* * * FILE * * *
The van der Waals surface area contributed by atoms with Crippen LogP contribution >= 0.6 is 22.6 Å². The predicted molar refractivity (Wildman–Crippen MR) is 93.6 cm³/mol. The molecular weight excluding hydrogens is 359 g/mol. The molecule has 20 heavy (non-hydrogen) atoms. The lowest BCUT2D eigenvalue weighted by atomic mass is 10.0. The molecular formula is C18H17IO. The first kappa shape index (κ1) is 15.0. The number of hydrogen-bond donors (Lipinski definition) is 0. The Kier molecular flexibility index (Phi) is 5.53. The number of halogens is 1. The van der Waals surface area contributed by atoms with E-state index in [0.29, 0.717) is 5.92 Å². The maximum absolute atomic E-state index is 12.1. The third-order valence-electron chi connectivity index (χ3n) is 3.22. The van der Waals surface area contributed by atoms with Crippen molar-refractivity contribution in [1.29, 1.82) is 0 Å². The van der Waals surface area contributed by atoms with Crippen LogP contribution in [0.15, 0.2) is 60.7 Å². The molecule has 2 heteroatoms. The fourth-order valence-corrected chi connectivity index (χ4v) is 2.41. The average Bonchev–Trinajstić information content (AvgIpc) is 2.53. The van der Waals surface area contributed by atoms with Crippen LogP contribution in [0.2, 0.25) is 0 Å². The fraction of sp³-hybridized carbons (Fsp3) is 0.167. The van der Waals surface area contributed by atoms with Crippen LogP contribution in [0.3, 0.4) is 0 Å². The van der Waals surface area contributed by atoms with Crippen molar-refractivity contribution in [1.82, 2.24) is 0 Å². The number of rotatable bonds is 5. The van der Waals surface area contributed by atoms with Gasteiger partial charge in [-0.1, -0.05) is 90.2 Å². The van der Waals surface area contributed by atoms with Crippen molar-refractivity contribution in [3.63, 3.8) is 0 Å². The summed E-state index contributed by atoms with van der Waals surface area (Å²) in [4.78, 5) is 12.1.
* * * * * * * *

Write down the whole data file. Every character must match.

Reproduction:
The van der Waals surface area contributed by atoms with Crippen LogP contribution >= 0.6 is 22.6 Å². The predicted molar refractivity (Wildman–Crippen MR) is 93.6 cm³/mol. The molecular weight excluding hydrogens is 359 g/mol. The molecule has 20 heavy (non-hydrogen) atoms. The lowest BCUT2D eigenvalue weighted by atomic mass is 10.0. The molecular formula is C18H17IO. The first kappa shape index (κ1) is 15.0. The number of hydrogen-bond donors (Lipinski definition) is 0. The Kier molecular flexibility index (Phi) is 5.53. The number of halogens is 1. The van der Waals surface area contributed by atoms with E-state index in [0.29, 0.717) is 5.92 Å². The maximum absolute atomic E-state index is 12.1. The third-order valence-electron chi connectivity index (χ3n) is 3.22. The van der Waals surface area contributed by atoms with Crippen molar-refractivity contribution in [1.29, 1.82) is 0 Å². The van der Waals surface area contributed by atoms with Crippen LogP contribution in [0.15, 0.2) is 60.7 Å². The molecule has 2 heteroatoms. The fourth-order valence-corrected chi connectivity index (χ4v) is 2.41. The average Bonchev–Trinajstić information content (AvgIpc) is 2.53. The van der Waals surface area contributed by atoms with Crippen LogP contribution in [0.2, 0.25) is 0 Å². The fraction of sp³-hybridized carbons (Fsp3) is 0.167. The van der Waals surface area contributed by atoms with Crippen LogP contribution in [0.3, 0.4) is 0 Å². The van der Waals surface area contributed by atoms with Crippen molar-refractivity contribution in [1.82, 2.24) is 0 Å². The number of rotatable bonds is 5. The van der Waals surface area contributed by atoms with Gasteiger partial charge in [-0.1, -0.05) is 90.2 Å². The van der Waals surface area contributed by atoms with Crippen molar-refractivity contribution in [3.63, 3.8) is 0 Å². The summed E-state index contributed by atoms with van der Waals surface area (Å²) in [4.78, 5) is 12.1.